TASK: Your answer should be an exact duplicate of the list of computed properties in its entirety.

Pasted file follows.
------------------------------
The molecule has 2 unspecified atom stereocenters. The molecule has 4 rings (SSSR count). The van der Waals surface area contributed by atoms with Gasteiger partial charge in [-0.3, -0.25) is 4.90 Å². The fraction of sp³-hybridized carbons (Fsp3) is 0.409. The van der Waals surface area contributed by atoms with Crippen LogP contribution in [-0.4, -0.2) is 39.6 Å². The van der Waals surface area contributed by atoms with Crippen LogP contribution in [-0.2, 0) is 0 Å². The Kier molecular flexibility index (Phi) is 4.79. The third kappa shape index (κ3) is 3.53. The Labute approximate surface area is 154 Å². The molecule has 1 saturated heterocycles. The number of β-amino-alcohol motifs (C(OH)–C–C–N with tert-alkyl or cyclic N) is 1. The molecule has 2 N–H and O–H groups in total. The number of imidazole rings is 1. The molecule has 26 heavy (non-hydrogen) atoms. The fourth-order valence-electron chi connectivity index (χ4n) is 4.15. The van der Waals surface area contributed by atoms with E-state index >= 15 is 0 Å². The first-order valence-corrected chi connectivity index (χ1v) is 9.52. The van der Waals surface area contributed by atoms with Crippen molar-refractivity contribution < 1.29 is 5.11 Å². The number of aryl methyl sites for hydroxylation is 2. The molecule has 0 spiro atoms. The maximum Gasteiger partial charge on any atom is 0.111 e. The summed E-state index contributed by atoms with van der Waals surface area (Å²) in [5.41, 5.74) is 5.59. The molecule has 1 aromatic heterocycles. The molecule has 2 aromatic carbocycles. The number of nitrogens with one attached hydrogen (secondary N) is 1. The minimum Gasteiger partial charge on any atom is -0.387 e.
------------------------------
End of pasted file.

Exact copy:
The molecule has 2 unspecified atom stereocenters. The molecule has 4 rings (SSSR count). The van der Waals surface area contributed by atoms with Gasteiger partial charge in [-0.3, -0.25) is 4.90 Å². The fraction of sp³-hybridized carbons (Fsp3) is 0.409. The van der Waals surface area contributed by atoms with Crippen LogP contribution in [-0.4, -0.2) is 39.6 Å². The van der Waals surface area contributed by atoms with Crippen LogP contribution in [-0.2, 0) is 0 Å². The Kier molecular flexibility index (Phi) is 4.79. The third kappa shape index (κ3) is 3.53. The Labute approximate surface area is 154 Å². The molecule has 1 saturated heterocycles. The number of β-amino-alcohol motifs (C(OH)–C–C–N with tert-alkyl or cyclic N) is 1. The molecule has 2 N–H and O–H groups in total. The number of imidazole rings is 1. The molecule has 26 heavy (non-hydrogen) atoms. The fourth-order valence-electron chi connectivity index (χ4n) is 4.15. The van der Waals surface area contributed by atoms with E-state index >= 15 is 0 Å². The first-order valence-corrected chi connectivity index (χ1v) is 9.52. The van der Waals surface area contributed by atoms with Crippen molar-refractivity contribution < 1.29 is 5.11 Å². The number of aryl methyl sites for hydroxylation is 2. The molecule has 0 spiro atoms. The maximum Gasteiger partial charge on any atom is 0.111 e. The summed E-state index contributed by atoms with van der Waals surface area (Å²) in [5.41, 5.74) is 5.59. The molecule has 1 aromatic heterocycles. The molecule has 2 aromatic carbocycles. The number of nitrogens with one attached hydrogen (secondary N) is 1. The minimum Gasteiger partial charge on any atom is -0.387 e.